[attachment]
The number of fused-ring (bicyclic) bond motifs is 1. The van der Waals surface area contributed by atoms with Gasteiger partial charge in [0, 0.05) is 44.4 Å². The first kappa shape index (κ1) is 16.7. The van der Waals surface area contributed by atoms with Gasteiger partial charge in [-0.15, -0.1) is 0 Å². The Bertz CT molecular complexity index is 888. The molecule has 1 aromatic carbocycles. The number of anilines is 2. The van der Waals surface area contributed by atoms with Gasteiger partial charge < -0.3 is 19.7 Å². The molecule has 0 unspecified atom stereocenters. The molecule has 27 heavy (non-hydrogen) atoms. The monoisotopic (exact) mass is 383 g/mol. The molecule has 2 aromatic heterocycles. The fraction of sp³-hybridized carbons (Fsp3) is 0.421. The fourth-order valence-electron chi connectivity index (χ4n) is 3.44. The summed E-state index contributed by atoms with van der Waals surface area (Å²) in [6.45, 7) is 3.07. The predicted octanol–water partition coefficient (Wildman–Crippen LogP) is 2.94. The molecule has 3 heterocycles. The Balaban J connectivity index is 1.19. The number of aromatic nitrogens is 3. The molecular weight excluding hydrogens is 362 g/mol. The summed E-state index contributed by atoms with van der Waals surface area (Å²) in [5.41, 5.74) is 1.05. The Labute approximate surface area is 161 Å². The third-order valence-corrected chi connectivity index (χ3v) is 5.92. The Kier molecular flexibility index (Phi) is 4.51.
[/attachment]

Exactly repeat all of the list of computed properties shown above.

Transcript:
The number of fused-ring (bicyclic) bond motifs is 1. The van der Waals surface area contributed by atoms with Gasteiger partial charge in [0, 0.05) is 44.4 Å². The first kappa shape index (κ1) is 16.7. The van der Waals surface area contributed by atoms with Gasteiger partial charge in [-0.15, -0.1) is 0 Å². The Bertz CT molecular complexity index is 888. The molecule has 1 aromatic carbocycles. The number of anilines is 2. The van der Waals surface area contributed by atoms with Gasteiger partial charge < -0.3 is 19.7 Å². The molecule has 0 unspecified atom stereocenters. The molecule has 27 heavy (non-hydrogen) atoms. The monoisotopic (exact) mass is 383 g/mol. The molecule has 2 aromatic heterocycles. The fraction of sp³-hybridized carbons (Fsp3) is 0.421. The fourth-order valence-electron chi connectivity index (χ4n) is 3.44. The summed E-state index contributed by atoms with van der Waals surface area (Å²) in [6.45, 7) is 3.07. The predicted octanol–water partition coefficient (Wildman–Crippen LogP) is 2.94. The molecule has 3 heterocycles. The Balaban J connectivity index is 1.19. The number of aromatic nitrogens is 3. The molecular weight excluding hydrogens is 362 g/mol. The summed E-state index contributed by atoms with van der Waals surface area (Å²) in [5.41, 5.74) is 1.05. The Labute approximate surface area is 161 Å². The third-order valence-corrected chi connectivity index (χ3v) is 5.92. The Kier molecular flexibility index (Phi) is 4.51.